Sieve Analysis

The first method of mechanical analysis is sieve analysis. It is pretty straight forward and involves straining a soil sample through a series of sieves. Generally the sieves are stacked as seen in the above diagram with a US Standard Sieve No. 4 at the top (This sieve size has a 4.75 mm opening) and a Sieve No. 200 at the bottom (with a 0.075 mm opening). The stack usually consists of 5 to 7 sieves and has a pan at the bottom. As you can see, the opening in the sieve gets smaller as you go down. Therefore larger particles will be captured while smaller particles will pass through. This allows us to measure how much soil of each size was in the original soil sample.

A few important steps:

  • the soil sample needs to be oven-dried and all clumps broke.
  • the weight of the empty sieves needs to be obtained.

Once this is done, the soil sample is placed into the top sieve, the lid is placed on the stack and the stack is placed in a mechanical shaker. The stack will then be shaken vigorously for approximately 5 minutes to ensure proper distribution of the particles.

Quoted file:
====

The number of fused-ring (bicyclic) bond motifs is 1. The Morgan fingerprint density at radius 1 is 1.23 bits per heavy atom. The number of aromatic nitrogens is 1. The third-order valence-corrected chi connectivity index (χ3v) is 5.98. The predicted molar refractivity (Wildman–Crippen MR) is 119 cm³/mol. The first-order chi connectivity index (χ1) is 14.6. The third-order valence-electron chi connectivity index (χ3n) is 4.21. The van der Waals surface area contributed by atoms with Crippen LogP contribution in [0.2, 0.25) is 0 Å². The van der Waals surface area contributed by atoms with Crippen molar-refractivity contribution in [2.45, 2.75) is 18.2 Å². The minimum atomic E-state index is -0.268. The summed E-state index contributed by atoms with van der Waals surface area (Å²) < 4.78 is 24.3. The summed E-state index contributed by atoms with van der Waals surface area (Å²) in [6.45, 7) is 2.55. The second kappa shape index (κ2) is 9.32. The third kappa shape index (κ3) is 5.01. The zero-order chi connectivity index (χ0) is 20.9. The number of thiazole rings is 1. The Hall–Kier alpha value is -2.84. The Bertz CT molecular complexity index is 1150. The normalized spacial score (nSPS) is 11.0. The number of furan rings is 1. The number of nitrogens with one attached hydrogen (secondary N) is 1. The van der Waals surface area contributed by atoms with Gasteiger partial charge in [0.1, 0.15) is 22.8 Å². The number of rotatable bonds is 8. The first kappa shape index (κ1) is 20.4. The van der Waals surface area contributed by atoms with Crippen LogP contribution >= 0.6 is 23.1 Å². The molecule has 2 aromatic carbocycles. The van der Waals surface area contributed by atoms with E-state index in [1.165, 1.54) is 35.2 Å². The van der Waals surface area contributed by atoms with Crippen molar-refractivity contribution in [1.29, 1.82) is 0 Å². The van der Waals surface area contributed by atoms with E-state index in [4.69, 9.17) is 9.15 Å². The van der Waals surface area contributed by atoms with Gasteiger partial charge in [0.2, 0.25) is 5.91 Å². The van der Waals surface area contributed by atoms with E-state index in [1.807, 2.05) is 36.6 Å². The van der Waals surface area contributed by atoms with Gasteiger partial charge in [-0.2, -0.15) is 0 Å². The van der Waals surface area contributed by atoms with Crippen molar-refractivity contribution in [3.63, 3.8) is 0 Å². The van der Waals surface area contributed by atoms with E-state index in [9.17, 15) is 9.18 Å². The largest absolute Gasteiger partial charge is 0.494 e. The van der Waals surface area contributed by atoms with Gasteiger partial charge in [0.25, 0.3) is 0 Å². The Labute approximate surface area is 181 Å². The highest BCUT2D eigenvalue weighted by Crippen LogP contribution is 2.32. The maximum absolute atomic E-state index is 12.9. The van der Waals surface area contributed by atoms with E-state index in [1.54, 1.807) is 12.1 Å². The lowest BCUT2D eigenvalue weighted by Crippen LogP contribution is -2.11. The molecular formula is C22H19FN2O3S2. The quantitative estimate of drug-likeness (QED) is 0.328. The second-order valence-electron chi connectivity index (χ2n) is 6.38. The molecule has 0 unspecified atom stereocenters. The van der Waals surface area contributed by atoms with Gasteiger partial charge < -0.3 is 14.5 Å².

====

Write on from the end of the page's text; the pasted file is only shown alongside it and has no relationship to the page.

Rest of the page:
The next step is to calculate what is called the percent passing or the percent finer. This is simply the percentage of the entire soil sample that passed through a particular sieve. For example, the percent passing the No. 200 sieve would be the mass of the soil in the bottom pan (since that is the soil that passed through the No. 200 sieve) divided by the total mass of the original soil sample. So in general we can write:

where

  • %P is the percent passing
  • i represents the ith sieve
  • n represents the number of sieves
  • m is the mass

Once the percent passing is determined for each sieve, a plot is made of sieve or particle size versus percent passing as seen below. The percent passing is on the ordinate and the sieve or particle size is on the abscissa. Also notice the abscissa is reverse logarithmic.

In future posts we will look more carefully at what information this distribution curve can provide, but for now we are highlighting the process. If you have any questions, please let me know in the comments.

Related Posts:

Specific Gravity of Soil

Soil Moisture Content

About jonathanmcgehee

Forensic Engineer, Math Nerd, Husband of @rebekahmcgehee, Father of 4, Follower of Jesus

Posted on June 26, 2012, in Civil Engineering, Engineering and tagged , , , , , , . Bookmark the permalink. 1 Comment.

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